Genius is a thing of great mystery. We call it a gift, yet it is difficult to identify the giver. It is unquantifiable yet the evidence surrounds us. We witness it every day in the books we read, in the museums and art galleries we visit and in the computer technology that has changed all our lives. Change is inevitable, but it does not just happen – it is driven.
The 50 brilliant minds selected for inclusion in this book have all driven change. They are people who have transformed the way we think and have taken the human race a step forward. Many have made breathtaking discoveries. Some have searched long and hard before finding their Eureka! moment. All have done amazing things that have never been done before. Together these 50 people create an explosive and often controversial combination – a gathering of geniuses, each of them representing a very special achievement. But who among them has made the most impact on the world – whose achievement is the greatest of all?
How do we identify a brilliant mind? Einstein, is said to have had an IQ lower than 160, which would exclude him from some lists of geniuses. But a high IQ is not enough on its own. A genius has exceptional intellectual ability, creativity and originality. But he or she must also take determined and persistent action to achieve results. The acid-test has to be achievement.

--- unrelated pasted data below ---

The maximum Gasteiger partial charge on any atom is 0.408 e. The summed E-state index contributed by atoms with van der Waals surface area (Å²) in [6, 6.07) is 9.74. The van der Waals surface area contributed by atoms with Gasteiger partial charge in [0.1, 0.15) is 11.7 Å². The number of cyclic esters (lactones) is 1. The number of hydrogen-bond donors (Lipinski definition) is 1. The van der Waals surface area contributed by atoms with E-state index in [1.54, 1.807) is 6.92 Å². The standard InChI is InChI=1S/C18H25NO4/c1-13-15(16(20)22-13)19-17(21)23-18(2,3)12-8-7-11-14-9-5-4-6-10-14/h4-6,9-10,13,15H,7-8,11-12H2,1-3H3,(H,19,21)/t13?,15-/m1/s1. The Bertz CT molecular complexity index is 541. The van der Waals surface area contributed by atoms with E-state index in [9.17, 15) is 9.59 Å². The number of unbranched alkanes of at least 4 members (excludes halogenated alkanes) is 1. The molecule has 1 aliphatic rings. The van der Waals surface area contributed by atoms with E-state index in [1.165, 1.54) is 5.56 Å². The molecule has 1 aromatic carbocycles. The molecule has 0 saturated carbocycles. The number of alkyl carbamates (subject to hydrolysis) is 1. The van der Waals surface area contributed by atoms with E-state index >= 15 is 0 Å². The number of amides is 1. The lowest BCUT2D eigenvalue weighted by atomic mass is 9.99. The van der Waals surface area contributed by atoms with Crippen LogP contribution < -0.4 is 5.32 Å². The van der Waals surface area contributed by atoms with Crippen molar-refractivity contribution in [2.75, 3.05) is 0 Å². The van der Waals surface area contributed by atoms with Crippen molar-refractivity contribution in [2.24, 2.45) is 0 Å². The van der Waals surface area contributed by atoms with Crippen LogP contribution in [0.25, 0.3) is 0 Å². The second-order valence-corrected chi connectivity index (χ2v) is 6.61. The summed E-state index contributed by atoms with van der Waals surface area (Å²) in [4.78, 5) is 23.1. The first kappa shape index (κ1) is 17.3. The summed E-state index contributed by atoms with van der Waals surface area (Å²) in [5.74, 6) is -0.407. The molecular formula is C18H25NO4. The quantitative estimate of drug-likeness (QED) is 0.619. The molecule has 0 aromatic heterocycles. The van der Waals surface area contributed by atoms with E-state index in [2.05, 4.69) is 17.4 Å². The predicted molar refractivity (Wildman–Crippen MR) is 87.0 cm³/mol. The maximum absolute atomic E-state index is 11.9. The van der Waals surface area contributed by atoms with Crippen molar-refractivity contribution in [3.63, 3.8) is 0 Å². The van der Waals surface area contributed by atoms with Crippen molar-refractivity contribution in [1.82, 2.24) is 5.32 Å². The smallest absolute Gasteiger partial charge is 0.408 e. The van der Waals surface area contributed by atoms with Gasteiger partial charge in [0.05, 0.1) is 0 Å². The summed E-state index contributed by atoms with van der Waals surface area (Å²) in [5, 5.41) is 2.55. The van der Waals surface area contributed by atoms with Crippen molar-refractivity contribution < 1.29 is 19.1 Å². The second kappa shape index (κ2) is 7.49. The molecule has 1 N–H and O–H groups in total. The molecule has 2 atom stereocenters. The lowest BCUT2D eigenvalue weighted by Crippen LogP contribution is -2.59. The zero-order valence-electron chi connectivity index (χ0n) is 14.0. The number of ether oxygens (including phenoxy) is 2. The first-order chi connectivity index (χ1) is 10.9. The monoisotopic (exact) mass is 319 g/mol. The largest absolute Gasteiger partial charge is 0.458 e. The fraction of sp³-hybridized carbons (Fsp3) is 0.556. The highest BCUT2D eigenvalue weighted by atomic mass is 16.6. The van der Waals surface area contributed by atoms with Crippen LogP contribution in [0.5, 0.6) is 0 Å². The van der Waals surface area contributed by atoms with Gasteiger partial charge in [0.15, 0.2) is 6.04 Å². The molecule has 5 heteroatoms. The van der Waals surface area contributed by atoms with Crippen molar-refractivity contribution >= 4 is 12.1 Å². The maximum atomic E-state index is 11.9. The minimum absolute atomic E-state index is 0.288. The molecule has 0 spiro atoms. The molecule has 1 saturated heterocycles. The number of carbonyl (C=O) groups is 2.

Selected from the last 100 years, all 50 brilliant minds in this book have brought about change through their great achievements. They represent a wide range of disciplines from literature, architecture and art to astrophysics, mathematics and computers. Many are well-established brilliant minds such as Einstein and Freud, while other minds have been almost overlooked and deserve wider recognition, like Nikola Tesla and Alan Turing. Many have fought adversity, discrimination and disability. Some younger minds included are more unorthodox 21st century choices – Mark Zuckerberg and Nathaniel Dominy represent the changing of the guard.
It has often been assumed that geniuses are a race apart from the rest of us, but, curiously enough, people with brilliant minds are in many ways just like us. The range of human failings that geniuses display may even inspire us ordinary people to try harder. If geniuses, with all their flaws, problems and setbacks, are able to achieve great things, then maybe we too, in our small way, can aspire to achieve something great.